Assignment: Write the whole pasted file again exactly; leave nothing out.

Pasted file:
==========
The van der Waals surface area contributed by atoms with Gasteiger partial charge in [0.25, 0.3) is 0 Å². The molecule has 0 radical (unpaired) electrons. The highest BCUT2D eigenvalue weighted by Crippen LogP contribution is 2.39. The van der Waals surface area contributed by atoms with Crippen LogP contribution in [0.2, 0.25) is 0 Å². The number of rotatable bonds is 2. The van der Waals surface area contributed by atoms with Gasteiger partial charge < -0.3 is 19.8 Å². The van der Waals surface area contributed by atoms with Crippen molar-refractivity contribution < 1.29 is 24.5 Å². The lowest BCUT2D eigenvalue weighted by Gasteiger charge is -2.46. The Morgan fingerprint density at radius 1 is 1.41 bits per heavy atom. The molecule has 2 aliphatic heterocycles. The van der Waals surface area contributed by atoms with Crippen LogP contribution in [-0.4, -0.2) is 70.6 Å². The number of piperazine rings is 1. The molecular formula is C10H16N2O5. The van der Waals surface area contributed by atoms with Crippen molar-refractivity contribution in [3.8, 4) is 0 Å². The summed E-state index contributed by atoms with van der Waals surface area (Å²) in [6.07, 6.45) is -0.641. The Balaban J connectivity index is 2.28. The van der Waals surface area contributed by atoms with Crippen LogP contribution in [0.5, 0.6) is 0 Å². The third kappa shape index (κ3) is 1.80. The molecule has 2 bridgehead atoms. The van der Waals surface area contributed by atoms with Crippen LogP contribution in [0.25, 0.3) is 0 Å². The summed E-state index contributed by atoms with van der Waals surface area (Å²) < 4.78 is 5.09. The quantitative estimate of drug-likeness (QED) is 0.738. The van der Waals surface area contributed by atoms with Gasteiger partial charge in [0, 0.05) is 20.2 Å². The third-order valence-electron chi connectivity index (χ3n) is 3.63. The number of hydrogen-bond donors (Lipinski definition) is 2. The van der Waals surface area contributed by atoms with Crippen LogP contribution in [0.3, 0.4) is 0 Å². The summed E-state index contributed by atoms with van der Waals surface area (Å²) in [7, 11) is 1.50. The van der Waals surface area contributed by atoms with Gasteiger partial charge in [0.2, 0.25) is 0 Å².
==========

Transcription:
The van der Waals surface area contributed by atoms with Gasteiger partial charge in [0.25, 0.3) is 0 Å². The molecule has 0 radical (unpaired) electrons. The highest BCUT2D eigenvalue weighted by Crippen LogP contribution is 2.39. The van der Waals surface area contributed by atoms with Crippen LogP contribution in [0.2, 0.25) is 0 Å². The number of rotatable bonds is 2. The van der Waals surface area contributed by atoms with Gasteiger partial charge < -0.3 is 19.8 Å². The van der Waals surface area contributed by atoms with Crippen molar-refractivity contribution < 1.29 is 24.5 Å². The lowest BCUT2D eigenvalue weighted by Gasteiger charge is -2.46. The Morgan fingerprint density at radius 1 is 1.41 bits per heavy atom. The molecule has 2 aliphatic heterocycles. The van der Waals surface area contributed by atoms with Crippen LogP contribution in [-0.4, -0.2) is 70.6 Å². The number of piperazine rings is 1. The molecular formula is C10H16N2O5. The van der Waals surface area contributed by atoms with Crippen molar-refractivity contribution in [3.8, 4) is 0 Å². The summed E-state index contributed by atoms with van der Waals surface area (Å²) in [6.07, 6.45) is -0.641. The Balaban J connectivity index is 2.28. The van der Waals surface area contributed by atoms with Crippen LogP contribution in [0.5, 0.6) is 0 Å². The third kappa shape index (κ3) is 1.80. The molecule has 2 bridgehead atoms. The van der Waals surface area contributed by atoms with Crippen LogP contribution in [0.25, 0.3) is 0 Å². The summed E-state index contributed by atoms with van der Waals surface area (Å²) < 4.78 is 5.09. The quantitative estimate of drug-likeness (QED) is 0.738. The van der Waals surface area contributed by atoms with Gasteiger partial charge in [0, 0.05) is 20.2 Å². The third-order valence-electron chi connectivity index (χ3n) is 3.63. The number of hydrogen-bond donors (Lipinski definition) is 2. The van der Waals surface area contributed by atoms with Crippen LogP contribution in [0.3, 0.4) is 0 Å². The summed E-state index contributed by atoms with van der Waals surface area (Å²) in [7, 11) is 1.50. The van der Waals surface area contributed by atoms with Gasteiger partial charge in [0.2, 0.25) is 0 Å².